By Ray O’Hanlon
They go by in a whoosh and a blur but even then they stand out. And they certainly do when you stand on a station platform, or if you’re walking through Grand Central Terminal in anything short of a frantic rush to grab a train.
They are not ads in the usual sense. And yet, like a commercial, they attempt to plant ideas in your mind.
Tens of thousands of commuters who use Metro-North trains in the New York area have been offered the chance in recent weeks to consider Ireland’s Great Hunger, either for the first time or from an new perspective.
They can do either by studying the series of posters dotting station platforms on the Hudson, Harlem and New Haven lines.
The posters — there are four versions — display the photographic skills of Kit DeFever and are designed to draw attention to three things: The Great Hunger, the planned Great Hunger Memorial for Westchester County, and the existence of hunger in the world today and the fact that it is often much closer to home than many might think.
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The posters are on display at 103 locations on the three lines and there are six dotted around Grand Central.
Each one has a separate prompt word: "Remember," "Act," "Give" and "Pray."
The "Remember" poster features an elderly woman against the backdrop of a ruined stone cottage in rural Ireland. The woman, whose real name was not used, recently passed away. It reminds people of the sacrifices that their ancestors, not just the Irish ones, made when they first came to America. "It took courage, it was harsh, and it is easy to forget their sacrifices. Please make a small sacrifice today," the poster’s message urges the viewer.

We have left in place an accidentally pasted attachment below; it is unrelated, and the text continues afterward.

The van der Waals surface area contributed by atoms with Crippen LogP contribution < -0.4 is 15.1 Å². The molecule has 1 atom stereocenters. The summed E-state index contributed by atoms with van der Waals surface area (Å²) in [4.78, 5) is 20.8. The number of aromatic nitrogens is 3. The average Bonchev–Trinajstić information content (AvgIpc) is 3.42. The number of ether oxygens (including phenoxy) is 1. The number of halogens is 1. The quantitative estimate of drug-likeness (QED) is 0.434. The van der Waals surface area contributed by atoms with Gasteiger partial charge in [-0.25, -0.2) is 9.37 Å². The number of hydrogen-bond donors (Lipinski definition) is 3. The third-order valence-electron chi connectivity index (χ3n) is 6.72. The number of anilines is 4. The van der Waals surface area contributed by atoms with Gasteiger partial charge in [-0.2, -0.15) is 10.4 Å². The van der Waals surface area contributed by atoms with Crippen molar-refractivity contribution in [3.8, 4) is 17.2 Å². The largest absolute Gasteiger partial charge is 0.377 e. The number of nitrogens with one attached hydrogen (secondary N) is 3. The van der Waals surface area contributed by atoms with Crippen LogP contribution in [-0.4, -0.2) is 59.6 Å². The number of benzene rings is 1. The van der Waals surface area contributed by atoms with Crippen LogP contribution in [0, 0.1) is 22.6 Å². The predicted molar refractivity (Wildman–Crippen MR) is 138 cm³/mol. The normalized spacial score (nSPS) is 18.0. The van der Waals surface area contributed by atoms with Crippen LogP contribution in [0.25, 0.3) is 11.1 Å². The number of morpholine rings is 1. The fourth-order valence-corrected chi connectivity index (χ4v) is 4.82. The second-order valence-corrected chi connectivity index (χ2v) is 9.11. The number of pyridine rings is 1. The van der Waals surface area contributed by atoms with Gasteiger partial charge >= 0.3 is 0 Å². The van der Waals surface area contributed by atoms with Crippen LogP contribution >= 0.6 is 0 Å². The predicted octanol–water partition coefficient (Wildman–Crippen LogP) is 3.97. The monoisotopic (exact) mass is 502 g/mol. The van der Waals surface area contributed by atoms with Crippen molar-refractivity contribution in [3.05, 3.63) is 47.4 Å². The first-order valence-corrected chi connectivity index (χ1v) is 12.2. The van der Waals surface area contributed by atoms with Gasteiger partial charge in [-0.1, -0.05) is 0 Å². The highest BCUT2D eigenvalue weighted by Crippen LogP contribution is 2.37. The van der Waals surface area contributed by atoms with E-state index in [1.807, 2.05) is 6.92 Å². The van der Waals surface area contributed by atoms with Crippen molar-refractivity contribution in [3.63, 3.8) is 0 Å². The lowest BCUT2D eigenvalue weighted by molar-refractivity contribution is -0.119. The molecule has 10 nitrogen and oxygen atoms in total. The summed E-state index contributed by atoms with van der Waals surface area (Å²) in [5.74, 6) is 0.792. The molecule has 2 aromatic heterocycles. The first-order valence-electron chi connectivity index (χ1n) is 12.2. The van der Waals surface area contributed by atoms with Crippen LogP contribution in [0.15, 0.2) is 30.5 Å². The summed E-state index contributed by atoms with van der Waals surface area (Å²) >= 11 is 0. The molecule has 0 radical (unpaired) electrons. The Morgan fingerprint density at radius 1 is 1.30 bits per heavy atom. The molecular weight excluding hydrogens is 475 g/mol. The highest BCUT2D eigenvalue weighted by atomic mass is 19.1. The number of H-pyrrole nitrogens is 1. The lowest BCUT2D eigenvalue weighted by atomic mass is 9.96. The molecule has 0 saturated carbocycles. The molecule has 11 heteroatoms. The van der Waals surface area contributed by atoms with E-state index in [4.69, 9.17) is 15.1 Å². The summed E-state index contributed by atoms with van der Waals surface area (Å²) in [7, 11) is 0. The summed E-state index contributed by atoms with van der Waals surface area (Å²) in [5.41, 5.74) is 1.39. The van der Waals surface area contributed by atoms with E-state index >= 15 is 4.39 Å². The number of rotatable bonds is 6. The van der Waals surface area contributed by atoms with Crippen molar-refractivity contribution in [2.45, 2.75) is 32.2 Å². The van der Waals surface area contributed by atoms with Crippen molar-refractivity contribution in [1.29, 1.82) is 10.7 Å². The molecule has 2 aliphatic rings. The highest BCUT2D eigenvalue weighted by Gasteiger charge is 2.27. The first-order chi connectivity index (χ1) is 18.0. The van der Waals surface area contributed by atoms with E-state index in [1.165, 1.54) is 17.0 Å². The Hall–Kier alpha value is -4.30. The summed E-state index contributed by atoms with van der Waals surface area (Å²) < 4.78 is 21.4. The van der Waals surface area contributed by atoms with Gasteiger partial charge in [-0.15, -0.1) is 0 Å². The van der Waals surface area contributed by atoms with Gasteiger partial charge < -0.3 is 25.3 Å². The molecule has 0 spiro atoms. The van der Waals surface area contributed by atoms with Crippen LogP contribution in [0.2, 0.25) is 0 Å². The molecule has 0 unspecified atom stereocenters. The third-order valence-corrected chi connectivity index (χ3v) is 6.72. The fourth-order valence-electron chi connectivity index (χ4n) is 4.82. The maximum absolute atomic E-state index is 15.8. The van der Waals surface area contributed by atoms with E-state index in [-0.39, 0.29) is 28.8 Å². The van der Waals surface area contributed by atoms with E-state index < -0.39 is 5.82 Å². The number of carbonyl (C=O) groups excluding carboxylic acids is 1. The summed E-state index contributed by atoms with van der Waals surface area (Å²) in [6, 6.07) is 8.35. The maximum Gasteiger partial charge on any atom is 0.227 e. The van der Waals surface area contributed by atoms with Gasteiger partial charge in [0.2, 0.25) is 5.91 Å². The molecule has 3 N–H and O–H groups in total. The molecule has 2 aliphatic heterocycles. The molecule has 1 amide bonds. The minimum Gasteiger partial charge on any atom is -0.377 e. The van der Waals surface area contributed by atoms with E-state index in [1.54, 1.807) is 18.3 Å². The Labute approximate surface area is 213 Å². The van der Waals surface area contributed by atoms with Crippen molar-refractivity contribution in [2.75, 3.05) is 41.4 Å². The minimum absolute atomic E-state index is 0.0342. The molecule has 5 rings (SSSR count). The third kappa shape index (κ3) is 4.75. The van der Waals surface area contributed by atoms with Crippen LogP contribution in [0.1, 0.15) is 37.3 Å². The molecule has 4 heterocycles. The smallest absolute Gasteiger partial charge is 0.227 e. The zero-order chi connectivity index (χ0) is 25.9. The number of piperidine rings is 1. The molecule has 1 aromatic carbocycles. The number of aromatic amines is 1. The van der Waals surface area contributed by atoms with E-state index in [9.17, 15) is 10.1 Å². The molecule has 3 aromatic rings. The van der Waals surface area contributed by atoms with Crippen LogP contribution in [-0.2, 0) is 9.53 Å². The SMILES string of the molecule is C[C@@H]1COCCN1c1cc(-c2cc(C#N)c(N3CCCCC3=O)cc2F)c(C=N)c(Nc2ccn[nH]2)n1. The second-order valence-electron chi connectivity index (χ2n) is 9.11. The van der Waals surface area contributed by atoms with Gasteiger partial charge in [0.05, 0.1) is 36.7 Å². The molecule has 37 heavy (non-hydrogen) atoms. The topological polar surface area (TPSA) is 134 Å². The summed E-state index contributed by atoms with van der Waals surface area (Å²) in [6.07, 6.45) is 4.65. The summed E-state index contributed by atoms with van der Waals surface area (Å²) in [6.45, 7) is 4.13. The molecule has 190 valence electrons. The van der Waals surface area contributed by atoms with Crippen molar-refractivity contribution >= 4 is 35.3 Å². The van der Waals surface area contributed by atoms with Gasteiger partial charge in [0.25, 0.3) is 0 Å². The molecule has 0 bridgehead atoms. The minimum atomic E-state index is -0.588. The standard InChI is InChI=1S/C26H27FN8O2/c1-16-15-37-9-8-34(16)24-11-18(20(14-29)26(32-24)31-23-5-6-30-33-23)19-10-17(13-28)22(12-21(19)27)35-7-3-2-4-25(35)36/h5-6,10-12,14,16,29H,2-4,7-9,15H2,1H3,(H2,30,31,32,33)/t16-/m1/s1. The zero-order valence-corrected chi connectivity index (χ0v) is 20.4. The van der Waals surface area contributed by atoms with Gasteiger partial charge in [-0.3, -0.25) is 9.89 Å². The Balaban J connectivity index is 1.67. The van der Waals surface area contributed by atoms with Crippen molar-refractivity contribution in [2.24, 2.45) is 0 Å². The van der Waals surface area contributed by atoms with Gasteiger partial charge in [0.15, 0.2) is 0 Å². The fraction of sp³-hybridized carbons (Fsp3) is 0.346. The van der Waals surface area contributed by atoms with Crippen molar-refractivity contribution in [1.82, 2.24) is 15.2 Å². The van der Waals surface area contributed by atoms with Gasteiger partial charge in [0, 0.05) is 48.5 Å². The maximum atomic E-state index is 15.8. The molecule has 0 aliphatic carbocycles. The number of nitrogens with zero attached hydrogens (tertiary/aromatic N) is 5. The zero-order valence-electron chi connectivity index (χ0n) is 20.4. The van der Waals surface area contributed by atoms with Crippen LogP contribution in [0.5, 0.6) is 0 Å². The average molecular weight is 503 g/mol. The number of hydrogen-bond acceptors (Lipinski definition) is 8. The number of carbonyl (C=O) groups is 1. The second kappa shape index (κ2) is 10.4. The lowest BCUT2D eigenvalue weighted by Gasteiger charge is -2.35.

The "Act" poster includes a photo of actress Fionnula Flanagan and is a reminder of the hunger in our society today. The "Give" poster features a young girl named Nellie Rattigan and highlights the poverty and hopelessness that so many children in our world must face every day from the moment they wake up.
The "Pray" poster shows the bowed head and hands clasped in prayer of Bishop Desmond Tutu shortly after he took part in a hunger walk in Ireland. It too urges the viewer to remember those who go through life bearing the burdens of hunger and the absence of the most basic needs of daily life.
The poster designs are the work of advertising executive Tom Connor of the Weinrib & Connor firm, based in Elmsford, N.Y., in central Westchester County.
"We chose outdoors as opposed to other advertising methods because the bulk of the audience you want to donate are commuting into Manhattan," Connor told the Echo.
"The message in the posters is about the Great Famine, but it’s also about the fact that in our country today we have a glossed over and limited sense of what it took to survive and assimilate.
"I want the Great Hunger to be considered as the Holocaust of the 19th century and I also want to publicize the fact that our ancestors had it a lot harder than we realize," Connor, who donated his services free to the poster project, said.
"This has been a great way to generate an instant awareness about the past and the Great Hunger Memorial itself," Connor said while pointing out that the space for the posters was given at a discounted rate by TDI, the company that handles outdoor advertising for Metro North.
Overall, Connor is delighted with the response to the campaign.
"When you’re chasing the suburban market, transit is the way to go, especially when you’re operating on a shoestring budget.
"Not too many people see advertising as a charity. We usually make attorneys look like angels," Connor added with a laugh.
The Westchester County Great Hunger Memorial, the work of Irish sculptor Eamonn O’Doherty, is due for unveiling later this year at V.E. Macy Park near Ardsley.